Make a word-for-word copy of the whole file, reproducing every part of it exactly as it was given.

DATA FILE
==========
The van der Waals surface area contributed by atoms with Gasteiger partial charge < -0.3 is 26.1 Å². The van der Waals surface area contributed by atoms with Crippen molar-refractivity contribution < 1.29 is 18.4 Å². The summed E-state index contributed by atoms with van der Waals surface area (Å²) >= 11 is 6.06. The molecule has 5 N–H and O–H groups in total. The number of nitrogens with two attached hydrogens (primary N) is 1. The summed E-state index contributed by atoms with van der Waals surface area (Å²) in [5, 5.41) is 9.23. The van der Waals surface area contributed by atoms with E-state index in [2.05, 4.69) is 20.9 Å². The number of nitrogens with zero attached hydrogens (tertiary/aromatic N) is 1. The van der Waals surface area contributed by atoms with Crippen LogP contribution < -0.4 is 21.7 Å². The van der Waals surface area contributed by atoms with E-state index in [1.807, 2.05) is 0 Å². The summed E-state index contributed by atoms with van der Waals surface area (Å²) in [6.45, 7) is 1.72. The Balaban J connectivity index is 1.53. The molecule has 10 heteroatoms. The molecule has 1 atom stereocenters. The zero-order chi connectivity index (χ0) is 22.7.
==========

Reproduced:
The van der Waals surface area contributed by atoms with Gasteiger partial charge < -0.3 is 26.1 Å². The van der Waals surface area contributed by atoms with Crippen molar-refractivity contribution < 1.29 is 18.4 Å². The summed E-state index contributed by atoms with van der Waals surface area (Å²) >= 11 is 6.06. The molecule has 5 N–H and O–H groups in total. The number of nitrogens with two attached hydrogens (primary N) is 1. The summed E-state index contributed by atoms with van der Waals surface area (Å²) in [5, 5.41) is 9.23. The van der Waals surface area contributed by atoms with E-state index in [2.05, 4.69) is 20.9 Å². The number of nitrogens with zero attached hydrogens (tertiary/aromatic N) is 1. The van der Waals surface area contributed by atoms with Crippen LogP contribution < -0.4 is 21.7 Å². The van der Waals surface area contributed by atoms with E-state index in [1.807, 2.05) is 0 Å². The summed E-state index contributed by atoms with van der Waals surface area (Å²) in [6.45, 7) is 1.72. The Balaban J connectivity index is 1.53. The molecule has 10 heteroatoms. The molecule has 1 atom stereocenters. The zero-order chi connectivity index (χ0) is 22.7.